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Concentricity Gauge

 
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  #15  
Old 12-11-2012, 01:41 AM
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Join Date: Apr 2012
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Re: Concentricity Gauge

Handloader1, thanks for the suggestion. Is there a sure fire method of squaring dies or should I go with the rubber O ring method. All input is appreciated.
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  #16  
Old 12-11-2012, 11:23 AM
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Location: greenwood, IN
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Re: Concentricity Gauge

Quote:
Originally Posted by Brno308 View Post
Handloader1, thanks for the suggestion. Is there a sure fire method of squaring dies or should I go with the rubber O ring method. All input is appreciated.
Kinda depends on the style of press you use as to how you square the dies, but in the end it all comes out the same. With a Forster you simply loosen the lock ring, and put the die under good pressure. I use a square block of steel that I know is extremely square, but have done this with a case in the die as well. I prefer the block method. With a conventional press your pretty much locked into running a case thru the die under pressure and then tighten the jam nut. Problem with that is in making adjustments (actually both methods). Quite honestly I don't have a favorite way to do this as none have completely satisfied me. Just too many variables, and no way to take most of them out. Then to add insult to injury, you get your die so square that it ought to be gold plated, and you get a tight case. Back to square one again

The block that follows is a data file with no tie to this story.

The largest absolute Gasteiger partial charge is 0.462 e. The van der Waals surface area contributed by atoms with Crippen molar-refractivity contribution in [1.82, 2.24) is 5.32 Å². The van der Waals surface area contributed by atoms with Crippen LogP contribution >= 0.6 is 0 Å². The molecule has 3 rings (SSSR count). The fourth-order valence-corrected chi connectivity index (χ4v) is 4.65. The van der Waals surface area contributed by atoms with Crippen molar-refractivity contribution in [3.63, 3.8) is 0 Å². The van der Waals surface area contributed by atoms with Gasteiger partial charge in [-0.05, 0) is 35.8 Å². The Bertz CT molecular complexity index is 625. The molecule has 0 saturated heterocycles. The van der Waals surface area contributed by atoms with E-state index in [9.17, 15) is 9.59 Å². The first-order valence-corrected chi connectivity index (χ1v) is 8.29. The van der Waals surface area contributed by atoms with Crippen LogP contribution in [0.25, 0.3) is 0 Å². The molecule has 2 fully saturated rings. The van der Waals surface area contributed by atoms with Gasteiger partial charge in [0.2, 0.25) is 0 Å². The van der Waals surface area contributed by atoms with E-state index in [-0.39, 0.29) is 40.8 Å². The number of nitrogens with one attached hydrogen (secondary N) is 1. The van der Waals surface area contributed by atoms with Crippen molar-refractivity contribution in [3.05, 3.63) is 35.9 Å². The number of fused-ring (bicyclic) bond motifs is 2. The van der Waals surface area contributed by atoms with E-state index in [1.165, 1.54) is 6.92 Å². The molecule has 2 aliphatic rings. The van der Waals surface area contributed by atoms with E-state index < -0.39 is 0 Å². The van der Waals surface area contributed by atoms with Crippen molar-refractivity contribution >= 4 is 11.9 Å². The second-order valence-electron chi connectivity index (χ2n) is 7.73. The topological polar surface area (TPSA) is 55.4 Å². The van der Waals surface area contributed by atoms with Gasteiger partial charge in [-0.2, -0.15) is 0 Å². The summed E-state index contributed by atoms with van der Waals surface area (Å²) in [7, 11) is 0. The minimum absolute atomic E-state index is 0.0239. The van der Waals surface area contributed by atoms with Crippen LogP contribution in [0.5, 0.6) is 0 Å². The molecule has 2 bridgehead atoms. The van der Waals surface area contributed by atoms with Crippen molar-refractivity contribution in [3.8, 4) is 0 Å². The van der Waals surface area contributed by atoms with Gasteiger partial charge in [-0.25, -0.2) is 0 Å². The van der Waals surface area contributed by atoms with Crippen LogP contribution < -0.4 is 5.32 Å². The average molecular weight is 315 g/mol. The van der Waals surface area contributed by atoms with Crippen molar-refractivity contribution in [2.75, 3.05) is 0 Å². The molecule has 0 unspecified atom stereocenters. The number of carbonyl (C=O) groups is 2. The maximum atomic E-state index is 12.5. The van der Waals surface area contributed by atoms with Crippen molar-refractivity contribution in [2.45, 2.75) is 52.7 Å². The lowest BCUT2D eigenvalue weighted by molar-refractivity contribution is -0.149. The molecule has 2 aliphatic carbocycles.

It's Tuesday, and I'm long over due for a rant!
gary
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  #17  
Old 12-12-2012, 07:49 PM
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Join Date: Oct 2006
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Re: Concentricity Gauge

I have the Sinclair concentricity gauge.
I don't use it much, but I do a lot of things based on what I learned from using it.

A) The expander ball [pulling] used in the same step as FL sizing with FL die [in original configuration with neck not honed out] can bend the necks so bad that all other sins pale in comparison.

FL sizing with the same die with the expander ball removed, and then using expander ball [pushing ] in a separate step makes only 1/4 as much neck bending.